November 19, 2008

A Healthy Dose of Anarchy

Anarchy? What? Ambrose, you've lost your marbles.

This is a follow up to THIS post.

Well, perhaps not anarchy per se, but certainly what we need is to stop following our government around like sheep. This simile goes further than you might think, actually. The sheep have no idea where they are going, how to take care of themselves, or what to do with their lives. The shepherd has to do all that for them. Similarly, the government dictates what education we receive, or rather what tools we have to work with in our lives; what food we can purchase and eat, and in some cases pays for the food; and sponsors minimum wage, job elligibility, and other things. Like sheep we are forced to follow the bidding of our shepherd.

This is for our own good, of course. For instance, a man became drunk at a bar and killed himself by chugging to much ketchup from the dispenser. Big Brother needed to come in, therefore, and protect us from those nasty ketchup dispensers, mandating design for them, all with the intent of furthering our safety. We, of course, are too unintelligent to discover that choking ourselves with ketchup is a bad idea. All for the common good!

The problem here is that the American people have the wrong idea about what the government should do. They believe that the government should protect the people from itself. We forget sometimes that ours is a government "for the people, by the people." This would mean that the government ought to protect us from itself, which it hardly seems willing to do. The focus must be different.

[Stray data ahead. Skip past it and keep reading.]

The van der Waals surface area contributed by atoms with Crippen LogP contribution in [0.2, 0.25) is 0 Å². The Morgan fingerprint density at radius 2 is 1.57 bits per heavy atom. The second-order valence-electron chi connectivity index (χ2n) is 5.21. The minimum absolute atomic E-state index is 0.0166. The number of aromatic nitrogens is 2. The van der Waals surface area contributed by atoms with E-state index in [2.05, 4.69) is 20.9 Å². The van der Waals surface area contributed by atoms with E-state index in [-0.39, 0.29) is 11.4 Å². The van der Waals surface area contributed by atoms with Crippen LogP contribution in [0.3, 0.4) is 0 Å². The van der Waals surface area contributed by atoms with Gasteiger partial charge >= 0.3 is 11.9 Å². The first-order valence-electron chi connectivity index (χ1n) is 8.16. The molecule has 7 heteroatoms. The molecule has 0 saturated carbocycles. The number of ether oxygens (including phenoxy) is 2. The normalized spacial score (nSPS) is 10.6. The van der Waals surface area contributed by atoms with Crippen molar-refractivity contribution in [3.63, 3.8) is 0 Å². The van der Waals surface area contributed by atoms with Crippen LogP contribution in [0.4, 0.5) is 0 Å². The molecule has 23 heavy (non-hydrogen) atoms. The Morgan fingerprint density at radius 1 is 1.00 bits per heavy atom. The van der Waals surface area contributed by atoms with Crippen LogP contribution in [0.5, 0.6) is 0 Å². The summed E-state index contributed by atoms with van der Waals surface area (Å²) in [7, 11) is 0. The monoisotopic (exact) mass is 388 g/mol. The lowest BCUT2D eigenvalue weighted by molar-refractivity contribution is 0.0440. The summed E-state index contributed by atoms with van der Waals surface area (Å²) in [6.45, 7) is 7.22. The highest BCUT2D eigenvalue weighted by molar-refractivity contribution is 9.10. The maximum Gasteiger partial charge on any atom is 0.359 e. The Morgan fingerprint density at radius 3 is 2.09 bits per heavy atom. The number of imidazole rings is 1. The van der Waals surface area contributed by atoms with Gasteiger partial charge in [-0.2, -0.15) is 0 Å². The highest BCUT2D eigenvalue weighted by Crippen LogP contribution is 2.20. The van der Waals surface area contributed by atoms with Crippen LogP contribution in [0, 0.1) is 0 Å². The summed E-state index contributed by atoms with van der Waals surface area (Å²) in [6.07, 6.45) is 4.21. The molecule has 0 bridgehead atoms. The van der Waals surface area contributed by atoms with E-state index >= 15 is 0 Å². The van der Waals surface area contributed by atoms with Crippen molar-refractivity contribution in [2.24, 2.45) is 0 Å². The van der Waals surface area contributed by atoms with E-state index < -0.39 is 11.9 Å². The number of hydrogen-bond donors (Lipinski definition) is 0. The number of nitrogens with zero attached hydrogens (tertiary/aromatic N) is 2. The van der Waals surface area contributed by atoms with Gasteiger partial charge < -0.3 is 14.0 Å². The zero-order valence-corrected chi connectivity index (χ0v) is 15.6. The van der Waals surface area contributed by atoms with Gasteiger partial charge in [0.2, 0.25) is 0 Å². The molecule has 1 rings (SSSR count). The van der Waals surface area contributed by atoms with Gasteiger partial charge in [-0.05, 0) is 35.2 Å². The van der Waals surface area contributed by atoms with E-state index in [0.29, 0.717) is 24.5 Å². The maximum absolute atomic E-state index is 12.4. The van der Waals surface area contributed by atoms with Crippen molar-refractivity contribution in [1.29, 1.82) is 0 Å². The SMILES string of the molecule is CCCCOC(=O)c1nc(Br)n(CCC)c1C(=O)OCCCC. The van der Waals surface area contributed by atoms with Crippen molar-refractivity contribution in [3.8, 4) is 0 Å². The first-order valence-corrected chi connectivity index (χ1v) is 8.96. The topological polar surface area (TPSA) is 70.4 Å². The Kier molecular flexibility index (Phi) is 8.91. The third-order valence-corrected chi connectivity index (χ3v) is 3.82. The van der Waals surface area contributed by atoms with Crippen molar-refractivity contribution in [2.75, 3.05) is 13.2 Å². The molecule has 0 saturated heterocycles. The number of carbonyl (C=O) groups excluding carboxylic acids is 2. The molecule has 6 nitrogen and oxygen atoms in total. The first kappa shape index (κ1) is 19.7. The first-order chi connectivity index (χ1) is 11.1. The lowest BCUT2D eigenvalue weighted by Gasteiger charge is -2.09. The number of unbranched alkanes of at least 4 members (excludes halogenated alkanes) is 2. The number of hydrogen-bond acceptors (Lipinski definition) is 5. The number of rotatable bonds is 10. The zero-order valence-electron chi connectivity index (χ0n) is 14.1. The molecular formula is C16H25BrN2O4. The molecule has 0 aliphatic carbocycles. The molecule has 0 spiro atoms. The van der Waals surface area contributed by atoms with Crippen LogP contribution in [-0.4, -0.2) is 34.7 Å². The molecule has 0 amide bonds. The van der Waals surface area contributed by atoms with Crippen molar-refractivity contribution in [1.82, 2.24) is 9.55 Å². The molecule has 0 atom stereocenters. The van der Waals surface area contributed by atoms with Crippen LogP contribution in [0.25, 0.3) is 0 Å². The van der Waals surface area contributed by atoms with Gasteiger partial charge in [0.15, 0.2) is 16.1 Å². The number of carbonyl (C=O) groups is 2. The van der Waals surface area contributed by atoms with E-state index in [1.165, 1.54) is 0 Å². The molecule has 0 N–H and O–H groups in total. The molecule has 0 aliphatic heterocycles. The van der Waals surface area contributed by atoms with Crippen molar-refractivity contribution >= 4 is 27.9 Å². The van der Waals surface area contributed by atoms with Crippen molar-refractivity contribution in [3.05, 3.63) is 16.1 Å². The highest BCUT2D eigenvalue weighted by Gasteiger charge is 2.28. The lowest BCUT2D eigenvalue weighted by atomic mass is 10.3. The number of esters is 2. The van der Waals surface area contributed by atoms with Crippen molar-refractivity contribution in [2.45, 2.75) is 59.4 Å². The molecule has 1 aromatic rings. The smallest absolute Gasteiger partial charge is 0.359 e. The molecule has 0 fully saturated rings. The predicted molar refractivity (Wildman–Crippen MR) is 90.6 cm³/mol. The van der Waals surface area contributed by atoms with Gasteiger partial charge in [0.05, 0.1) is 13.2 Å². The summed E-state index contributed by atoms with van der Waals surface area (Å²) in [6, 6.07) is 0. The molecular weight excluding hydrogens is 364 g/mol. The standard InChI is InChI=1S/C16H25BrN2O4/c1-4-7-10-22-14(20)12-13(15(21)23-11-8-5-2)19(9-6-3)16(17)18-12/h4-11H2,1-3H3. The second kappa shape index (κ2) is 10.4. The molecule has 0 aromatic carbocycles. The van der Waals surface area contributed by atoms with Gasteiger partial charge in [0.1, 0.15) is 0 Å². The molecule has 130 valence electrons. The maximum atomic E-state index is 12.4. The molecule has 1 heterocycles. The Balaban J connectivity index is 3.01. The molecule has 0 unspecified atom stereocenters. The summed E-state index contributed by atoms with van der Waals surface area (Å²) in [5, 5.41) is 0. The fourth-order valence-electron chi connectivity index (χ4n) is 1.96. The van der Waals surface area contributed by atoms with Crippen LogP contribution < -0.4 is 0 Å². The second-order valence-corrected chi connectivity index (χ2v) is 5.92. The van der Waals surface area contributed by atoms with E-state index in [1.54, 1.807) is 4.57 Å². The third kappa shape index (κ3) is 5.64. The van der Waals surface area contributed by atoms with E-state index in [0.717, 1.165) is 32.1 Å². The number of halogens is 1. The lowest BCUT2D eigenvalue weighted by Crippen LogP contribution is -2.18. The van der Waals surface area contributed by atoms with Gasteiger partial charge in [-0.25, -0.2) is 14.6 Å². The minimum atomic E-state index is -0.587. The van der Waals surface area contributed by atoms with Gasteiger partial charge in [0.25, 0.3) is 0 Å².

There are five levels of society in America: family, community, county, state, and federal. The family is the smallest and most fundamental unit of society. It ought to be fully capable of deciding what food to buy for its members, which hospitals to go to, which ketchup dispensers to choke on, etc. However, when two families have a quarrel over property or something, a higher (in the sense of broader sphere of influence) society has to decide. This is the community. The community can decide who owns what land, what roads there need to be in the city, etc. However, when two cities need to trade power or perhaps need to be linked by a road, a higher power is needed again. And thus, you can go up the list from community to county, from county to state, and from state to federal. Therefore, the federal government's power ought to be restricted to matters of state to state, and of outside government to outside government. This way, the people closest to the problem can solve it. Joe in Alabama doesn't have the same needs as Jack in Pennsylvania. The lowest level of society that can deal with it should, so that each person gets what he needs (See the post linked above for further explanation on why individuals have different needs).